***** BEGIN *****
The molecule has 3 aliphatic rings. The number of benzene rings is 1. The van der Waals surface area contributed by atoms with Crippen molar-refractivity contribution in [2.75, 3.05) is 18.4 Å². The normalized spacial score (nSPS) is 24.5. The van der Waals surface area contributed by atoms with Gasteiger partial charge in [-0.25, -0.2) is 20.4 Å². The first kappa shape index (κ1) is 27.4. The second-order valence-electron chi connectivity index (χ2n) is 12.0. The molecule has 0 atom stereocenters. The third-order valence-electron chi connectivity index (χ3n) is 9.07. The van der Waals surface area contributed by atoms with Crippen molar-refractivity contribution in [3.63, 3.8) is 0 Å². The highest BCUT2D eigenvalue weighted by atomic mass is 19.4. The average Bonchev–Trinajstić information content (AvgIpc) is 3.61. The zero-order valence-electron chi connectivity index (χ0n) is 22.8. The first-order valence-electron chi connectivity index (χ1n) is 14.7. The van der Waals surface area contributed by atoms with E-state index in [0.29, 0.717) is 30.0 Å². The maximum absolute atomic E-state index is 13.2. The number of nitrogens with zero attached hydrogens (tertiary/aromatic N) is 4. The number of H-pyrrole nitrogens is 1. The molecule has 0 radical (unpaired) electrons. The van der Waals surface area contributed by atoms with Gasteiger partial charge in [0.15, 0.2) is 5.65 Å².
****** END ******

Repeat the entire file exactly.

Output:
The molecule has 3 aliphatic rings. The number of benzene rings is 1. The van der Waals surface area contributed by atoms with Crippen molar-refractivity contribution in [2.75, 3.05) is 18.4 Å². The normalized spacial score (nSPS) is 24.5. The van der Waals surface area contributed by atoms with Gasteiger partial charge in [-0.25, -0.2) is 20.4 Å². The first kappa shape index (κ1) is 27.4. The second-order valence-electron chi connectivity index (χ2n) is 12.0. The molecule has 0 atom stereocenters. The third-order valence-electron chi connectivity index (χ3n) is 9.07. The van der Waals surface area contributed by atoms with Crippen molar-refractivity contribution in [3.63, 3.8) is 0 Å². The highest BCUT2D eigenvalue weighted by atomic mass is 19.4. The average Bonchev–Trinajstić information content (AvgIpc) is 3.61. The zero-order valence-electron chi connectivity index (χ0n) is 22.8. The first-order valence-electron chi connectivity index (χ1n) is 14.7. The van der Waals surface area contributed by atoms with E-state index in [0.29, 0.717) is 30.0 Å². The maximum absolute atomic E-state index is 13.2. The number of nitrogens with zero attached hydrogens (tertiary/aromatic N) is 4. The number of H-pyrrole nitrogens is 1. The molecule has 0 radical (unpaired) electrons. The van der Waals surface area contributed by atoms with Gasteiger partial charge in [0.15, 0.2) is 5.65 Å².